Compensation for the Famine “doesn’t make sense”, a Professor of History has said.
Earlier this year, BBC journalist Laura Trevelyan left her job to campaign full-time on the issue of compensation for historic wrongs and her family has donated more than £100,000 to charity projects in Grenada - where they owned slaves in the 19th century.
Ms Trevelyan has now said her family would consider paying compensation to Ireland because of the connection of her ancestor Charles Trevelyan to the country.
During the Famine, Trevelyan was a British civil servant working on Famine relief and his work is referred to in the Fields of Athenry.
History Professor Liam Kennedy of Queen’s University said the song was a “wonderful tune” but is “probably not the most helpful text for understanding the Great Famine.”
“I suppose he [Trevelyan] would make the point - and this is a point that is often forgotten - many lives were indeed saved by Famine relief measures,” Professor Kennedy told The Hard Shoulder.
“Tragedy is that those Famine relief measures weren’t pursued more vigorously.”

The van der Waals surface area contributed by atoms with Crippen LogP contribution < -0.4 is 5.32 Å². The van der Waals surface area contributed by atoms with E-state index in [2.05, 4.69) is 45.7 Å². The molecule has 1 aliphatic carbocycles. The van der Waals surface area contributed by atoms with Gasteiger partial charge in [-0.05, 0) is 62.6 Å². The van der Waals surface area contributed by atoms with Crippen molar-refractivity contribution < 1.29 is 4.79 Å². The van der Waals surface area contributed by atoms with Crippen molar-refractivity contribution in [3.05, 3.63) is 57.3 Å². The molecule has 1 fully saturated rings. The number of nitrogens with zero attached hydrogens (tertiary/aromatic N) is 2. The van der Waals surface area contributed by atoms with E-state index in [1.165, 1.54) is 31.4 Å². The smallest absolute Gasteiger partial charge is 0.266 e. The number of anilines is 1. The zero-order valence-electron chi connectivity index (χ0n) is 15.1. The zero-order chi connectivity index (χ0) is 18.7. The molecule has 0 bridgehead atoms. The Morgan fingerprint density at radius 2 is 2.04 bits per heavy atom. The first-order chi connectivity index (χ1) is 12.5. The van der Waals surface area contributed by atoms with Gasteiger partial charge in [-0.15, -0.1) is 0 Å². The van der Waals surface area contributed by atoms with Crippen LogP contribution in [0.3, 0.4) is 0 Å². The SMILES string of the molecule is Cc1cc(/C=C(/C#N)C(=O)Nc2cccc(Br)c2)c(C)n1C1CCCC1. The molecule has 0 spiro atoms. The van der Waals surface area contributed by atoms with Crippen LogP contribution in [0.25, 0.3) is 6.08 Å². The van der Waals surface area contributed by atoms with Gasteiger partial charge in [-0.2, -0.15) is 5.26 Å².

Professor Kennedy said Trevelyan was not the person to blame for the catastrophe of the Famine years.
“We also need to remember that he was a civil servant,” he said.
“Power - particularly in relation to how public money was spent on Famine relief - that power and responsibility lay with the British Government and particularly with Charles Wood, the Chancellor of the Exchequer.”
Between 1845 and 1852, one million people in Ireland died and a further one million fled the country; however, Professor Kennedy believes the death toll could have been even worse.
“The British Government did spend £10 million on Famine relief, it did employ three quarters of a million people on public work schemes,” he said.
“[They were] feeding three million at soup kitchens in July 1847 - so, I think we need a degree of perspective on all this.
“There were certainly major problems that may be made of the British Government and, indeed, rightly so - particularly the second two years of the Great Famine.
“There were also substantial achievements given the scale of the catastrophe caused by an ecological disaster - the destruction of the staple food of the people, the potato.”
In 2021, the Jamaican Government announced it would ask Britain for compensation for slavery - something Professor Kennedy believes the Irish Government would have difficulty pursuing.
“Who on earth would you compensate six or seven generations on?” he said.
“Would you compensate the large farmers - many of whom benefited from the Great Famine, who along with landlords evicted their cottiers and labourers?
“I’m not sure, I just don’t think it makes sense to think in compensation terms.”
Main image: The Famine Memorial is seen on Custom House Quay in Dublin, Ireland in May 2014. Picture by: Tibor Bognar / Alamy Stock Photo